Reset the Code campaign: 'We're all the same, and we need to move forward as a community'
EUGENE, Ore. – A student-run campaign is heading a new initiative with an old message: treat others how you want to be treated.
It’s called “Reset the Code.”
It’s a call to action for students and staff to come together and practice respect and kindness.
The university is backing the campaign in a big way. The logo is on campus buildings, t-shirts, and on the shoulder of the basketball team’s warmup jerseys.
Many students are asking, what does it mean?
Tylynn Burns, Allen Hall Advertising campaign creator, said it’s meant to promote equality and acceptance.
“Even though we're different and we have different backgrounds, I'm here for you. We're all the same, and we need to move forward as a community,” Burns said.
And the initiative comes with a code. It reads: “I pledge to abide by mutual respect and reject complacency in the presence of fear and hate.”
The “code” also refers to students’ ID numbers. They all start with the same two numbers.
“Nine-five is something we’re all connected by. Everything after that is unique to every student.
Students from the Allen Hall Advertising group hatched the idea after events in the fall.
“We were sitting in a room. To me, it felt like 12 angry jurors. We were all just kind of enraged,” said Will Nielsen, Allen Hall Advertising campaign creator.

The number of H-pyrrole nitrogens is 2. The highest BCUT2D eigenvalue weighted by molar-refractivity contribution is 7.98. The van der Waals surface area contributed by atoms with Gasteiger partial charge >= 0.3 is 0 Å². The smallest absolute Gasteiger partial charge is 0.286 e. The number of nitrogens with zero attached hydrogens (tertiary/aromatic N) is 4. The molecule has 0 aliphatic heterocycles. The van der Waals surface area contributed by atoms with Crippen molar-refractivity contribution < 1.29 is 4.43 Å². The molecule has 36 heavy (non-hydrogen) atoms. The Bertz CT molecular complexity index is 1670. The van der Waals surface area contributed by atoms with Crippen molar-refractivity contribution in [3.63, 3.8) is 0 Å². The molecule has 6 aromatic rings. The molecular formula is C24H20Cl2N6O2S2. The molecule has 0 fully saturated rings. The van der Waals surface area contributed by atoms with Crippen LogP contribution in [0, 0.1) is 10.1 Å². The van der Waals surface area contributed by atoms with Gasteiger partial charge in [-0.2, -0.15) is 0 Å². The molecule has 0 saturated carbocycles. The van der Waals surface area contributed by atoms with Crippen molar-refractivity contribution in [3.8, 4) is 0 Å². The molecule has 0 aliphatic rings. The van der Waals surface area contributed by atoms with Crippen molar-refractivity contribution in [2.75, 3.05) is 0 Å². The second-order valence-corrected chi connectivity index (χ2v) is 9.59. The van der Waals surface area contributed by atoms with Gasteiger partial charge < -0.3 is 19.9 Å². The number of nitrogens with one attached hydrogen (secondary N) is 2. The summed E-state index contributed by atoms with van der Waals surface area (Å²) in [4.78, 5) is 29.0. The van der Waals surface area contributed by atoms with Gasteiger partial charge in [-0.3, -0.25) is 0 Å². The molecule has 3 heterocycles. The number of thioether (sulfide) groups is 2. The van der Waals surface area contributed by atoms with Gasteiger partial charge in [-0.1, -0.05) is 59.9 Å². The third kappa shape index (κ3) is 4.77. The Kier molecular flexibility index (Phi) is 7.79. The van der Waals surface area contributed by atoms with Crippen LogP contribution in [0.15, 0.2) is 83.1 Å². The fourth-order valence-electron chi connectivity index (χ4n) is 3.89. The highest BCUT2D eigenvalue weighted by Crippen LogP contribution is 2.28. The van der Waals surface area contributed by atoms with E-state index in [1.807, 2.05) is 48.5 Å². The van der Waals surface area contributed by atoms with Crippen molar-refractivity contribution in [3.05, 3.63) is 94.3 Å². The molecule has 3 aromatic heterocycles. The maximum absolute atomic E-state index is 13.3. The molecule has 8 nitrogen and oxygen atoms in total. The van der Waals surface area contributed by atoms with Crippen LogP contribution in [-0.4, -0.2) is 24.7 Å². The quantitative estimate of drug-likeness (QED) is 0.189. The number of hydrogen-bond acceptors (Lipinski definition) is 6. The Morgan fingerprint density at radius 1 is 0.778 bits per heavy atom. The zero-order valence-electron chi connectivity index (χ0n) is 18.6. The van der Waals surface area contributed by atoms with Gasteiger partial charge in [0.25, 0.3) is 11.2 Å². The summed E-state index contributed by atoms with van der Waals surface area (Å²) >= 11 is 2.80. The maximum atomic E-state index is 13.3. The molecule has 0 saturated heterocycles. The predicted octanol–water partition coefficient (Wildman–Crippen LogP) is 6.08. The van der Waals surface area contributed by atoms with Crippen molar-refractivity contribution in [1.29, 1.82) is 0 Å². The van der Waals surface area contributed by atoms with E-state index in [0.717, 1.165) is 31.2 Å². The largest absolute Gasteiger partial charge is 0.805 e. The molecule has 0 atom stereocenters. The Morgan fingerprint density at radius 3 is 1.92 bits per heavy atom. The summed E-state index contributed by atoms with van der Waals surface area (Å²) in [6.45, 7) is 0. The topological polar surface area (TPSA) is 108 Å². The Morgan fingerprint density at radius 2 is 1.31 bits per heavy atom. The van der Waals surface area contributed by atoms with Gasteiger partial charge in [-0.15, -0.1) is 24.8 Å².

They were enraged by incidents like a UO law professor accused of wearing black face at a Halloween party.
“It really shocked me and hurt me just because I have never experienced anything like that,” said Savannah Nucci, a University of Oregon student.
The election aftermath also upset them.
“In the wake of the presidential election there were some protests and bursts of outrage and things like that. People are just not OK,” said Byron Womack, a University of Oregon associate.
In the first 24 hours, the online pledge was signed 500 times and viewed in 25 countries.
UO students hope this is just the beginning.
“I hope to see it across campuses across the United States,” Nielsen said.
“Things like this need to happen because you can't just assume that everyone feels a certain way. You can't assume that everyone's going to be OK,” Nucci said.
The campaign kicked off last week, but it will culminate in “Reset Day” happening Friday, January 20 in front of the EMU.
Students can sign the pledge on another giant banner that will be on campus. Anyone can sign the pledge online here: ResettheCode.com